In the Summer 1989, as the Soviet Union crumbled, the political scientist Francis Fukuyama authored a widely celebrated essay in The National Interest, subsequently expanded into a book, titled The End of History and the Last Man, in which he prophesized: “What we may be witnessing is not just the end of the Cold War, or the passing of a particular period of postwar history, but the end of history as such…. That is, the end point of mankind’s ideological evolution and the universalization of Western liberal democracy as the final form of human government.”
For the better of the past three decades, political and economic liberalism has been on the march. Democracy movements swept through Eastern Europe, in Poland, Hungary, Romania, Czechoslovakia, as well as states of the former Soviet Union, such as Georgia, Ukraine and Lithuania. As recently as 2010, democracy movements, celebrated as the Arab Spring, lit up North Africa and the Middle East. In 2007, Freedom House rated nearly 123 of 194 countries it evaluates as “electoral democracies.” It has been downhill ever since. A decade later, its 2017 report noted: “A total of 67 countries suffered net declines in political rights and civil liberties in 2016, compared with 36 that registered gains. This marked the 11th consecutive year in which declines outnumbered improvements.”
Dictatorial regimes have always been threatened by democratic uprisings, so it comes as no surprise that they resisted and crushed these upstart movements in societies lacking historical democratic roots. The Arab Spring dissipated into an Arab chill, as democracy movements throughout the Middle East were pulverized. Strongmen and dictators now reign over most of Eastern Europe. Just six of the 15 former Soviet republics currently have democratic governments and most of them are fledgling. Vladmir Putin reigns as a virtual dictator in Russia and is increasingly flexing his muscle to prop up strongmen on the international stage.
More surprising and disturbing, however, are the populist uprisings during the past two years in the United States and Europe, the cradles of liberal democracy. Here, the internal fault lines of democratic governance stand glaringly exposed.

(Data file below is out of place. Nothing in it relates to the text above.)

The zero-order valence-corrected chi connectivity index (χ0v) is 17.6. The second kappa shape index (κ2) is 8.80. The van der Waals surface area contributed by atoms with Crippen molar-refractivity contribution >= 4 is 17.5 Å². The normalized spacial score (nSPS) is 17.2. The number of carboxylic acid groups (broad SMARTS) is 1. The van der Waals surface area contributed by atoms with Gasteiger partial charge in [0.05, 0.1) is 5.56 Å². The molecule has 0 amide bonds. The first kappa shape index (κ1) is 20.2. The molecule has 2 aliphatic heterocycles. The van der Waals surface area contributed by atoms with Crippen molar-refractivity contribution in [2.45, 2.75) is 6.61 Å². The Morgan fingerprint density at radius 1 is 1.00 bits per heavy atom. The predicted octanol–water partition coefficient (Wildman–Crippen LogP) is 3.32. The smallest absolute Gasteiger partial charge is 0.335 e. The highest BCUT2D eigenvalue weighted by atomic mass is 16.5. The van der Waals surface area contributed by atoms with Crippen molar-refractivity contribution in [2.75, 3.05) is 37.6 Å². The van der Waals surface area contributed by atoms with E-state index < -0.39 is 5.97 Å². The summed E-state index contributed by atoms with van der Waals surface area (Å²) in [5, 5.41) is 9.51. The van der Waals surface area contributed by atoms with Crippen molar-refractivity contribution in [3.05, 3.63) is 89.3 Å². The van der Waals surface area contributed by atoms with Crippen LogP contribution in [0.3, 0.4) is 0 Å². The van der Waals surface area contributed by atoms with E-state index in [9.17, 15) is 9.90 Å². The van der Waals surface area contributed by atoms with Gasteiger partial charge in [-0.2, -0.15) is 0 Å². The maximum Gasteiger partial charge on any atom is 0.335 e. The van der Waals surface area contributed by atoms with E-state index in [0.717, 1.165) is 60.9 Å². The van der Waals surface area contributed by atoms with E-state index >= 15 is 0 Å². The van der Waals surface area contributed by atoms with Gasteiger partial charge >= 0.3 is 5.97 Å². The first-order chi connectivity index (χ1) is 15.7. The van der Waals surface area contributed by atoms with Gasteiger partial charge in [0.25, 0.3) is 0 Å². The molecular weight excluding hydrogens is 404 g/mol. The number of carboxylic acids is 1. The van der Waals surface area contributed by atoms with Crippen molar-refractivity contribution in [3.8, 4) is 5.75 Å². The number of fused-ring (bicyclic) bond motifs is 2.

The flawed democratic experiment has endured for more than two centuries now because dominant political parties were sufficiently restrained to not test its contradictions. It has long been recognized that the democratic system is rigged and susceptible to manipulation by money, power, demagoguery, and the like. For all its limitations and messiness, however, its inbuilt tensions between individual rights and popular will, as well as the checks and balances by different branches of government, have ensured that the democratic scaffolding remained intact. Indeed, compared to the ruthlessness and failures of the alternatives, democracy is undoubtedly endearing.
However, with the increasing amplification of differences, the rise of social media, the growing coarseness of debate and a general decline in political civility, liberal democracy is increasingly vulnerable even in the established democracies of North America, Europe and India. Today, the democratic experiment is in growing danger of unravelling. Even Fukuyama is beginning to harbor doubts: “Twenty five years ago, I didn’t have a sense or a theory about how democracies can go backward. And I think they clearly can.”
It is unlikely that liberal democracy can reclaim its glory by lofty appeals to civility and the public good. If anything, we are likely to see even greater polarization and acrimony in public discourse. Policy makers need to reform the system of government to reflect modern circumstances. Representative democracy, the U.S. electoral college and the British parliamentary system harken to an era of horse driven buggies and pamphleteers. Today, new technology and intelligent communication systems can be applied to advance direct individual participation.
Automation, networks and easy mobility can enable people to be more directly involved in their self-governance. They offer opportunities to model laws speedily in response to a rapidly changing world, as well as to maximize individual liberties and create new forums for expression and self-actualization.
Political scientists and policy makers should begin crafting a new political order that engages citizens more actively and directly for collective decision-making and that enhances individual political and cultural freedoms. From the ruins of the current political order, we could fashion a system that delivers on the centuries-old first principles of the Enlightenment of liberty, tolerance, and fraternity, notwithstanding the forces of division in our midst.